With so many CBD products on the market, knowing what to look for can feel overwhelming. S&H spoke with Christina Sasser, the CEO, founder, and chief product officer at Portland-based Vital Leaf. Sasser is also a chef and wellness educator.
S&H: When buying CBD products, is American made/produced best, and if so, why?
Cristina Sasser: Hemp has been grown all over the world throughout human history. Canada, China, and the European Union are the leaders in terms of exports and production. The U.S. is quickly expanding acres under cultivation and is currently the fourth-largest hemp producing nation in the world. Colorado began hemp cultivation in 2012 under its medical cannabis program, with more states like Kentucky following suit, transitioning large tobacco farms to hemp cultivation after the 2014 Farm Bill passed.
Oregon is currently the third-largest hemp producing state and is known for specialized, high-CBD resinous genetic varieties of hemp. Oregon also has the most farmers practicing sustainable, small-scale, organic, and regenerative models of hemp cultivation. Most of the hemp being grown outside the U.S. is not necessarily grown for its medicinal value or for a high CBD content, whereas many of the Oregon and Colorado hemp farmers specifically grow the Cannabidiol-rich strains of the plant that create the most effective CBD products.
I would recommend that any consumer who is looking for CBD products understands where the hemp came from, how it was grown, and whether the products have verifiable lab test results.
S&H: Should a user go for full spectrum or isolate?
CS: CBD from full-spectrum hemp oil provides the end user with more of the entourage effect, which is the synergistic interaction of compounds that are available in the whole plant. What most consumers don’t understand is that there is a plethora of meanings when it comes to the term full spectrum. Many extraction methods can be applied to hemp biomass, including CO2 extraction, butane, and ethanol.
These full-spectrum extracts or concentrates can vary widely in actual cannabinoid content. Some concentrates go through multiple passes, producing a very concentrated and potent oil, and some of them have much lower cannabinoid counts.
I look at lab Certificates of Analysis (COAs) all day, and concentrates can range anywhere from 20 to 80 percent active CBD content, among all the other cannabinoids such as CBG, CBN, CBC, and even THC.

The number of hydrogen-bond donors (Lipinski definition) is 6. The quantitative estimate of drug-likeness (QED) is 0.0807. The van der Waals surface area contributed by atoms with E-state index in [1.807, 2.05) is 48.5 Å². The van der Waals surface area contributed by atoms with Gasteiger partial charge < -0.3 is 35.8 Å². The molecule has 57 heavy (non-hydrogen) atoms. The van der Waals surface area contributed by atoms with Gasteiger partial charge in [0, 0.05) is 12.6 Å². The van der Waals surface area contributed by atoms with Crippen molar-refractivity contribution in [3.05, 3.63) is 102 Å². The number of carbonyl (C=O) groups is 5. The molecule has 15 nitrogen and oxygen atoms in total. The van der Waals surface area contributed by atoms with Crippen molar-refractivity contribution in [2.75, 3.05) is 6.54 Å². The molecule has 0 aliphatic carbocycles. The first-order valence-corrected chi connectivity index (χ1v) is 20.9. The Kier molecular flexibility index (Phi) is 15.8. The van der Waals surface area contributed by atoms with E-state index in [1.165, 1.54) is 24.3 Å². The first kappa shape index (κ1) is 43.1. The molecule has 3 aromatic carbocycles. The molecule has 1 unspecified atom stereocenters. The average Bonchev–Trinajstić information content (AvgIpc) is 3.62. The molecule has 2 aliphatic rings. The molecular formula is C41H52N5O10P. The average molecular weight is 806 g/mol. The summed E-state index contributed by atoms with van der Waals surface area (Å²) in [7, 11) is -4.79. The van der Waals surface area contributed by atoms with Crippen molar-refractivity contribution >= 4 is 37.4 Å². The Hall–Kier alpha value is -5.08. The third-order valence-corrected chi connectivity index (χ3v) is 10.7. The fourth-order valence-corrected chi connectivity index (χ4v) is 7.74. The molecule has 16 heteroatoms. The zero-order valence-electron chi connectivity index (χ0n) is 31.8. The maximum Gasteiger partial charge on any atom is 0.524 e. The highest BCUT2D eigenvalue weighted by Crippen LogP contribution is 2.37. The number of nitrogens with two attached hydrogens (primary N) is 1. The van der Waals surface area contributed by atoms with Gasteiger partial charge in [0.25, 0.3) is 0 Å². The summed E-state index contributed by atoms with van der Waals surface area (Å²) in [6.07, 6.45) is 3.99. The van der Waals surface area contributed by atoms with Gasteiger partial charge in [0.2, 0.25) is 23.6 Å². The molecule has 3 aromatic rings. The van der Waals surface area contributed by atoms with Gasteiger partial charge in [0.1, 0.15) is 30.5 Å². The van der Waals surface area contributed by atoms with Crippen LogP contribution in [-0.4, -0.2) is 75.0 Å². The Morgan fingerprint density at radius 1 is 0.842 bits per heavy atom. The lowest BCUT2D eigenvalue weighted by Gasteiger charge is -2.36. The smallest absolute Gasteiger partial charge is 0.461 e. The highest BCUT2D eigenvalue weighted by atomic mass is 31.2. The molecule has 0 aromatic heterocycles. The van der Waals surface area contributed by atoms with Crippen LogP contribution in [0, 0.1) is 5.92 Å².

Isolate is a highly concentrated extract that is almost pure CBD with no other cannabinoids. Since many companies do not divulge whether they’re using isolate or full spectrum in their products, if it doesn’t say full spectrum, it’s probably a good bet that they’re using isolate—which will not give the end user the entourage effect. If a product does say full spectrum, then make sure to look at the COAs to verify the active cannabinoid content in the product. It can be very misleading to see a label that says a product has 3000 mg in it, but the actual active cannabinoid content is only 20 percent of that amount, so it’s really more like 600 mg of actual active CBD in that bottle.
S&H: How do consumers avoid contaminants? Is it OK to ask a manufacturer for a COA?
CS: Unfortunately, many products say CBD on the label, but some of them are simply food-grade hemp oil containing very little cannabinoids or CBD. Also, many products use isolates or oils extracted from industrial hemp grown in China or India, which are cheap and widely available on the Internet. These extracts can vary vastly in quality, actual CBD content, and testing and quality standards.
Since hemp can easily pull toxins and heavy metals from the soil, it is extremely important that these hemp concentrates or extracts are checked by verified state-certified labs with hemp program testing standards designed to protect consumers. Many U.S. states do not even have a hemp program yet or state testing standards, so it is best to purchase products from U.S.-grown hemp, preferably from Oregon or Colorado, that comes from high-CBD resinous strains of the hemp plant. And it’s important that these products have been subject to the testing protocols that are applied to the regulated adult-use cannabis markets in those states, and that COAs can be easily obtained from third-party state-verified testing labs that know how to properly test hemp flower, concentrates, and extracts for contaminants like molds, pesticides, residual solvents, and even heavy metals.